Join our mailing list

Returning to the Psalms

Churches that want to use more psalms in worship will find a wealth of resources related to prayer, music, and readings.

Churches that want to use more psalms in worship will find a wealth of resources related to prayer, music, and readings.

A recent Calvin Symposium on Worship featured an all-day seminar on adding more psalms to any kind of Christian worship service. You can find resources for adding psalms in several forms—reading, responsorial, chant, metrical, contemporary—in this handout and in John D. Witvliet’s very practical The Biblical Psalms in Christian Worship: A Brief Introduction and Guide to Resources.

Reggie Kidd, a worship pastor at a Presbyterian Church of America church plant, said that many people at his church would happily sing nothing but songs in the Passion genre.

“I’ve been surprised how well the mode of simple chant has been received. We looked at how psalm chants tie in with the Presbyterian prayer book and introduced it as a way to let the biblical text stay in control in music. I also asked our 27-year-old music director to help give the chants some sparkle,” he says. Kidd is also professor of New Testament at Reformed Theological Seminary in Orlando, Florida, and author of With One Voice: Discovering Christ's Song in Our Worship.

Building entire services around a psalm is a good way to handle long psalms, according to Stephen Breck Reid. “You can break the psalm into pieces, so that by the time you get to the end of the service, you’ve sung the whole psalm,” he says. Stephen Breck Reid is editor of Psalms and Practice: Worship, Virtue, and Authority, which shows how to use psalms in public prayer, liturgy, and preaching. He is also academic dean and professor of Old Testament Studies at Bethel Theological Seminary in Richmond, Indiana.

When is it appropriate to use psalms of rage and lament in worship? “Usually laments are just sprinkled in funerals. But during droughts in the 1800s, churches would gather to sing and pray psalms as corporate laments. It’s a good time now for churches to do this, because lamenting together brings you back to public engagement. Lament can put you in a missional mode,” Breck Reid says.

There’s a learning curve to using laments in worship. “It feels uncomfortable when you lament and are forced to praise…or vice versa. But ‘it’s not about you’ is a key learning for worship,” says Carol Bechtel, professor of Old Testament at Western Theological Seminary in Holland, Michigan. Her widely known Bible studies use music, video, and current events to help people relate the Old Testament to contemporary life.

Connecting real life in the Bible to our lives

Ellen Davis suggests that one way to see the psalms as germane to life, rather than as irrelevant snippets, is to look at how psalm superscriptions give a context. You can read Psalm 90 (a psalm of Moses) or Psalms 72 and 127 (by Solomon) and then look for narratives about them elsewhere in the Old Testament.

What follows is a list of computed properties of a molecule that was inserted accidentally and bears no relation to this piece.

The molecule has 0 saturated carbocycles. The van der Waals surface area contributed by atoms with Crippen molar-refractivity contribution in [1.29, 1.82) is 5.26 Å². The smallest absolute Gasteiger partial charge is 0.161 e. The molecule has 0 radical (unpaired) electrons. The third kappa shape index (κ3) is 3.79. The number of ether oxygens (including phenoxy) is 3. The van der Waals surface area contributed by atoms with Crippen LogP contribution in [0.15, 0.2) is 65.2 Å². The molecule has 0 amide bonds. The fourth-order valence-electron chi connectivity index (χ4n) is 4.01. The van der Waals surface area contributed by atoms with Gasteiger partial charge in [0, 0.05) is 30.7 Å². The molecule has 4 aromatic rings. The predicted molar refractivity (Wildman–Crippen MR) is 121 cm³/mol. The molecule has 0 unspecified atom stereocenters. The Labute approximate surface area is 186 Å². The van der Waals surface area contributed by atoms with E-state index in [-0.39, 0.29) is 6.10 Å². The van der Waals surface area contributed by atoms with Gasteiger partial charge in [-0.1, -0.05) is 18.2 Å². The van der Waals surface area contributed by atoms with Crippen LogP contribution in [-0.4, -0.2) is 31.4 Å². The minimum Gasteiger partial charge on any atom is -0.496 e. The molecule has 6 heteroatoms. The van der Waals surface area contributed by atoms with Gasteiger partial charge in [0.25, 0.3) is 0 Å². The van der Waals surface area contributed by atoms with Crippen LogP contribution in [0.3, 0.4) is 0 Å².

In Wondrous Depth: Preaching the Old Testament, she writes, “If the psalms are to be genuine prayers for us, then we must make that effort of recontextualization” and link them to our personal, congregational, and national life.

Reggie Kidd tells of hearing Gloria Gaither speak to ministers of music. She asked, “How many of you have written a song based on a psalm?” Everyone raised a hand. Next she asked, “How many of you have read through the life of David in the last year?” Hardly any hands went up. So Gaither chastised, ”How dare you rip off David’s punch lines if you don’t know what he went through to write it?”

Adding an interactive element can make psalms jump out in 3-D. Davis suggests reading or singing Psalm 55 as people gather around an altar or communion table. “If an enemy were insulting me, I could endure it….But it is you, a man like myself, my companion, my close friend, with whom I once enjoyed sweet fellowship…” (Psalm 55:12-14).

Responsorial psalms have long been an interactive way for worshipers to use psalms. But in The Biblical Psalms in Christian Worship: A Brief Introduction and Guide to Resources, John D. Witvliet suggests a twist to the usual practice.

“For a children’s sermon on Psalm 8, instead of doing an object lesson about scientific wonders they can’t comprehend, try call and response. Let the kids lead the congregation,” he says. The leader says a few words (“Lord, our Lord.”) The kids face worshipers and repeat the phrase. The worshipers echo back. And so it goes in three parts through the whole psalm—“Lord, our Lord…how wonderful…is your name…” This method is almost guaranteed to help everyone experience the psalm’s exuberance.

Art resources

Betsy Steele Halstead, who coordinates Calvin Institute of Christian Worship’s visual arts work, suggests the following books or artist websites to find art that will “help people dwell with the text.” Her book of woodcuts, Visuals for Worship (Faith Alive Christian Resources, 2006), includes Old Testament images such as the Cedar of Lebanon and Stump of Jesse.

Liven your Old Testament worship elements with more resources on visual arts, including liturgical art, and multimedia resources from around the world.